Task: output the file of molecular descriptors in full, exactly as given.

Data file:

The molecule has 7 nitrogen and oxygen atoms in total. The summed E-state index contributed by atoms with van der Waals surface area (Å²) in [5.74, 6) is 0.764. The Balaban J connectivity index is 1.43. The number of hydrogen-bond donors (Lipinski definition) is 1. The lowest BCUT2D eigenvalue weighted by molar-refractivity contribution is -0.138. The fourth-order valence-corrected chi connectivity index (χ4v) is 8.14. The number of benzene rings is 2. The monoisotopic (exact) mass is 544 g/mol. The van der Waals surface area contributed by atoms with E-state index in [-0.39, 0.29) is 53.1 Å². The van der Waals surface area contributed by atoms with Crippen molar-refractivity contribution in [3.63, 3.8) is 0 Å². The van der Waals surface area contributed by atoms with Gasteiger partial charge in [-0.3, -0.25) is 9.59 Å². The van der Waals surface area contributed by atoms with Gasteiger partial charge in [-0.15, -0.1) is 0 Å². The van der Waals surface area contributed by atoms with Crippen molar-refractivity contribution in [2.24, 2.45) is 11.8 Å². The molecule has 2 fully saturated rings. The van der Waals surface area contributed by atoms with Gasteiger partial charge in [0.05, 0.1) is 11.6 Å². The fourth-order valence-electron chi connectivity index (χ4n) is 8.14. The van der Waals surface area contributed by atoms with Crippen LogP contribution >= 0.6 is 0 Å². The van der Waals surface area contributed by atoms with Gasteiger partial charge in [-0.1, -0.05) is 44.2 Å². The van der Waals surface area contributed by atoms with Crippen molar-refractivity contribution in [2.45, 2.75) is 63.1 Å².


The molecule has 7 nitrogen and oxygen atoms in total. The summed E-state index contributed by atoms with van der Waals surface area (Å²) in [5.74, 6) is 0.764. The Balaban J connectivity index is 1.43. The number of hydrogen-bond donors (Lipinski definition) is 1. The lowest BCUT2D eigenvalue weighted by molar-refractivity contribution is -0.138. The fourth-order valence-corrected chi connectivity index (χ4v) is 8.14. The number of benzene rings is 2. The monoisotopic (exact) mass is 544 g/mol. The van der Waals surface area contributed by atoms with E-state index in [-0.39, 0.29) is 53.1 Å². The van der Waals surface area contributed by atoms with Crippen molar-refractivity contribution in [3.63, 3.8) is 0 Å². The van der Waals surface area contributed by atoms with Gasteiger partial charge in [-0.3, -0.25) is 9.59 Å². The van der Waals surface area contributed by atoms with Gasteiger partial charge in [-0.15, -0.1) is 0 Å². The van der Waals surface area contributed by atoms with Crippen molar-refractivity contribution in [2.24, 2.45) is 11.8 Å². The molecule has 2 fully saturated rings. The van der Waals surface area contributed by atoms with Gasteiger partial charge in [0.05, 0.1) is 11.6 Å². The fourth-order valence-electron chi connectivity index (χ4n) is 8.14. The van der Waals surface area contributed by atoms with Crippen LogP contribution >= 0.6 is 0 Å². The van der Waals surface area contributed by atoms with Gasteiger partial charge in [-0.1, -0.05) is 44.2 Å². The van der Waals surface area contributed by atoms with Crippen molar-refractivity contribution in [2.45, 2.75) is 63.1 Å².